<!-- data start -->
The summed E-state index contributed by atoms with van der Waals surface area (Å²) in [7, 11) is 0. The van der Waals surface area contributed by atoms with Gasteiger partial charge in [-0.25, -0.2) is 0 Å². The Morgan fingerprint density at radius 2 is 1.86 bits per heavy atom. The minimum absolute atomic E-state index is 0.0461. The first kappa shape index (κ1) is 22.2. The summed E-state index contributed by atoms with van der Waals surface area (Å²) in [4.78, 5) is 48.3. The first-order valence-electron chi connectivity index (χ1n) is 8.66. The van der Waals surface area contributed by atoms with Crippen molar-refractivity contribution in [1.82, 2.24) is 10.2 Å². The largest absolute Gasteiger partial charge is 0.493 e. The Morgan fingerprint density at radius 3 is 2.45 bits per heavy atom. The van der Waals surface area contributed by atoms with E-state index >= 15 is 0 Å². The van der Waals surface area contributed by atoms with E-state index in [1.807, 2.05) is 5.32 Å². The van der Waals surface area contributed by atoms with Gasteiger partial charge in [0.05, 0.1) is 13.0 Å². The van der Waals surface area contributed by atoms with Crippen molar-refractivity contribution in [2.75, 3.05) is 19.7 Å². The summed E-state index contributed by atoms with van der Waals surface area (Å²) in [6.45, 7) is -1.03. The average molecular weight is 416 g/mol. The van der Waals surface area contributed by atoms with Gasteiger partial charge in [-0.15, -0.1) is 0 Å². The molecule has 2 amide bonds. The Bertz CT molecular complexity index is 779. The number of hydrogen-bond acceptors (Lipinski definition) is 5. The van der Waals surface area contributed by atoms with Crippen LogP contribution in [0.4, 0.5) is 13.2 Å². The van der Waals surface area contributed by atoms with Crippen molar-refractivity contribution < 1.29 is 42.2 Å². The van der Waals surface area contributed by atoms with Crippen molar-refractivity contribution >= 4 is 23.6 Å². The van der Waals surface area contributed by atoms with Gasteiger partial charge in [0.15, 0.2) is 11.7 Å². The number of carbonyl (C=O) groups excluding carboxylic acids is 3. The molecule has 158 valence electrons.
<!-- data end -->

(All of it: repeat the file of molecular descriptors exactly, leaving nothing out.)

The summed E-state index contributed by atoms with van der Waals surface area (Å²) in [7, 11) is 0. The van der Waals surface area contributed by atoms with Gasteiger partial charge in [-0.25, -0.2) is 0 Å². The Morgan fingerprint density at radius 2 is 1.86 bits per heavy atom. The minimum absolute atomic E-state index is 0.0461. The first kappa shape index (κ1) is 22.2. The summed E-state index contributed by atoms with van der Waals surface area (Å²) in [4.78, 5) is 48.3. The first-order valence-electron chi connectivity index (χ1n) is 8.66. The van der Waals surface area contributed by atoms with Crippen molar-refractivity contribution in [1.82, 2.24) is 10.2 Å². The largest absolute Gasteiger partial charge is 0.493 e. The Morgan fingerprint density at radius 3 is 2.45 bits per heavy atom. The van der Waals surface area contributed by atoms with E-state index >= 15 is 0 Å². The van der Waals surface area contributed by atoms with E-state index in [1.807, 2.05) is 5.32 Å². The van der Waals surface area contributed by atoms with Gasteiger partial charge in [0.05, 0.1) is 13.0 Å². The van der Waals surface area contributed by atoms with Crippen molar-refractivity contribution in [2.75, 3.05) is 19.7 Å². The summed E-state index contributed by atoms with van der Waals surface area (Å²) in [6.45, 7) is -1.03. The average molecular weight is 416 g/mol. The van der Waals surface area contributed by atoms with Gasteiger partial charge in [-0.15, -0.1) is 0 Å². The molecule has 2 amide bonds. The Bertz CT molecular complexity index is 779. The number of hydrogen-bond acceptors (Lipinski definition) is 5. The van der Waals surface area contributed by atoms with Crippen LogP contribution in [0.4, 0.5) is 13.2 Å². The van der Waals surface area contributed by atoms with Crippen molar-refractivity contribution < 1.29 is 42.2 Å². The van der Waals surface area contributed by atoms with Crippen molar-refractivity contribution >= 4 is 23.6 Å². The van der Waals surface area contributed by atoms with Gasteiger partial charge in [0.15, 0.2) is 11.7 Å². The number of carbonyl (C=O) groups excluding carboxylic acids is 3. The molecule has 158 valence electrons.